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Longtime coach dealing with HS Baseball as parent.

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  • Longtime coach dealing with HS Baseball as parent.

    At the risk of throwing myself out here to be lynched I thought I would share my anxiety over HS Baseball. Now that my son is playing for his HS team I have missed seeing him practice more than I ever did before HS. I would love to watch them practice but, would never dare actually going. It is natural to want to see your child succeed and to try and give them the best opportunity to do so. I just want to ensure that he understands what he is being taught and why… even if I do not agree with it.

    I am not sure how many parents out there are in the same boat but thought I would start a thread for others to share their experiences.
    Coop

    Don't forget to swing hard, in case you hit the ball. ~Woodie Held

  • #2
    I went to every HS practice until my kid got his driver’s license, and I think if they can, every parent should do the same. I can tell you, I learned a whole lot about the coach and the other players. There’s no secrets going on, and as long as a parent’s not interfering in any way, there’s nothing wrong with it at all.
    The pitcher who’s afraid to throw strikes, will soon be standing in the shower with the hitter who's afraid to swing.

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    • #3
      My wife went to one of my son's practices when they scrimmaged the JV team. I can't lie. I was way envious. It did give me the opportunity to ask her if any other parents were there though. She said that her and my daughter were the only onlookers. Hearing that, I wouldn't want to be the only dad there. I wouldn't want him to be uncomfortable. If there were some others, I'd like to and I'm sure he wouldn't think twice about it in that case.
      There are two kinds of losers.....Those that don't do what they are told, and those that do only what they are told.

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      • #4
        There can be a fine line between attentive parenting and helicopter parenting.
        Attending HS baseball practices is the latter.
        Last edited by skipper5; 03-14-2012, 11:15 AM.
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        • #5
          We've kicked this around over the years many times....

          I asked parents not to come to practices. It's distracting for their son and the team. That said, those who did come I kept as far away from the field as I could. Practice time is so limited that any distraction hurts. You can see what is being taught from a distance.

          It's their time - not yours.... Go to the games and cheer like hell.
          "He who dares to teach, must never cease to learn."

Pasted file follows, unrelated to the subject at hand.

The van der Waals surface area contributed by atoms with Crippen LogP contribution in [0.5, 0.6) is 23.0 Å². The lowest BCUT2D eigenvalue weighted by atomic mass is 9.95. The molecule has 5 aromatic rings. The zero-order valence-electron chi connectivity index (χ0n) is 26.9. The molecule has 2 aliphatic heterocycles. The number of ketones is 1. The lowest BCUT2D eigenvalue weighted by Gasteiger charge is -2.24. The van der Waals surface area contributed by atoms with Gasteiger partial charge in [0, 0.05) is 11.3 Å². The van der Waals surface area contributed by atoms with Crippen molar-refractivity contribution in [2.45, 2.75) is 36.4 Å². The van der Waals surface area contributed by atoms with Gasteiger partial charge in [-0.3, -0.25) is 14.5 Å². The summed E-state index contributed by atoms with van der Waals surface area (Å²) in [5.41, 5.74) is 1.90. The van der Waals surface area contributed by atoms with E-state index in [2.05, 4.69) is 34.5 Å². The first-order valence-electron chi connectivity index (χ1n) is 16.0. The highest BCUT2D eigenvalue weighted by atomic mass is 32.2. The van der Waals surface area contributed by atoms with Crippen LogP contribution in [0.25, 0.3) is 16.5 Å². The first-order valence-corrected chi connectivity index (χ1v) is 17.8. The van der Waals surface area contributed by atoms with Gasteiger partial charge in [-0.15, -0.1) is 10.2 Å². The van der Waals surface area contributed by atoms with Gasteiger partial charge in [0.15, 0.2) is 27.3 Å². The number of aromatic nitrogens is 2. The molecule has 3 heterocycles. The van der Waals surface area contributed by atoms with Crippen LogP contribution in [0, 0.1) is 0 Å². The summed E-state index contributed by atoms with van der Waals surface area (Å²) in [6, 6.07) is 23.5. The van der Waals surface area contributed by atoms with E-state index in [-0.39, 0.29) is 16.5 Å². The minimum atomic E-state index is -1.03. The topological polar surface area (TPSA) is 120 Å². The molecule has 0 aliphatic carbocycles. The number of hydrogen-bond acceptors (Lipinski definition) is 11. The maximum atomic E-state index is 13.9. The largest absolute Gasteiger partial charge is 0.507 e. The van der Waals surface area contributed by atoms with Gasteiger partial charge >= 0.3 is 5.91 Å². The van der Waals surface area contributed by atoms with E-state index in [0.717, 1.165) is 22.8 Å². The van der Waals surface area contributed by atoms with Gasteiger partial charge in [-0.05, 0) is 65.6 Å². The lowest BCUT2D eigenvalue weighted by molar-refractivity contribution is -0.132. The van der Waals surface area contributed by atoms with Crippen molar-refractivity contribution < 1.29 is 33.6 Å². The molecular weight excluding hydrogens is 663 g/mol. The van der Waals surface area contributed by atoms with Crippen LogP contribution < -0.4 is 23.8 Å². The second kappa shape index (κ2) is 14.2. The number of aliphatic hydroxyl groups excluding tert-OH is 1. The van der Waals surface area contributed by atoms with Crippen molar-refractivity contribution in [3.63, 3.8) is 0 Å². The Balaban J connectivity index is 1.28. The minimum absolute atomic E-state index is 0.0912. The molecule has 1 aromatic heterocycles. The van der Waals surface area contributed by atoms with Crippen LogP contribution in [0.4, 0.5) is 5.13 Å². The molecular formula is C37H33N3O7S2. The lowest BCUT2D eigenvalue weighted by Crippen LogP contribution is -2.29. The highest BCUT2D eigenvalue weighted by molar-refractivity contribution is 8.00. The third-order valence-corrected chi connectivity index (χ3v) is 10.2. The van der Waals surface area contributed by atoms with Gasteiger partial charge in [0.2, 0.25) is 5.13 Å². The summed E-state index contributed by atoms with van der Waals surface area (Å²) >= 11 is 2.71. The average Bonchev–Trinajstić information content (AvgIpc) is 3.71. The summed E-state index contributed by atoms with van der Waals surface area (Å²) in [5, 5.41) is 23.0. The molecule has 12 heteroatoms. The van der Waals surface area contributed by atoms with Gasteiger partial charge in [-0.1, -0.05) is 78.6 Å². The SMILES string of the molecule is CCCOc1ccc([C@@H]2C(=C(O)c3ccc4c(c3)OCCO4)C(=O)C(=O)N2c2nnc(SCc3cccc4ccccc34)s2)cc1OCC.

- John Cotton Dana (1856–1929) - Offered to many by L. Olson - Iowa (Teacher)
          Please read Baseball Fever Policy and Forum FAQ before posting.

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          • #6
            Originally posted by scorekeeper View Post
            I went to every HS practice until my kid got his driver’s license, and I think if they can, every parent should do the same. I can tell you, I learned a whole lot about the coach and the other players. There’s no secrets going on, and as long as a parent’s not interfering in any way, there’s nothing wrong with it at all.
            By being there, you are interfering. The coach is trying to create a TEAM. It occurs optimally in the absence of hovering daddies of INDIVIDUALS.

            I don't trust the motivation of the majority of dads who attend their son's HS baseball practices. Present company excepted.
            Last edited by skipper5; 03-14-2012, 11:25 AM.
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            • #7
              I am always amazed that a coach would have any concern whatsoever about what goes on outside the fence.

              On the other side, I have only wanted to see practice when my kid wasn't starting , or when they were in freshman tryouts/practice. It's amazing how you never have a thought of watching practice when your kid is starting.
              efastball.com - hitting and pitching fact checker

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              • #8
                In my parent meeting, I made it clear that I did not care if they sat on the hillside, in their cars and, yes, even around the fence along the field. It was whether I had something to hide or not, but rather I wanted them to see how hard their children were working so that they understood the experience that their child went through better. Yes, I understand the other philosophy as well. I went to my child's practices at the end. So, maybe 15 minutes before practice was over. I was rarely the first to get there. My child didn't need or want me there. I understood. It did bother me at times when I knew that she was playing injured as she so often does. Still, I had great trust in her coach. I think that there are ways for any parent to watch practice from a distance and yet, get their "fix" as they watch their child on the field.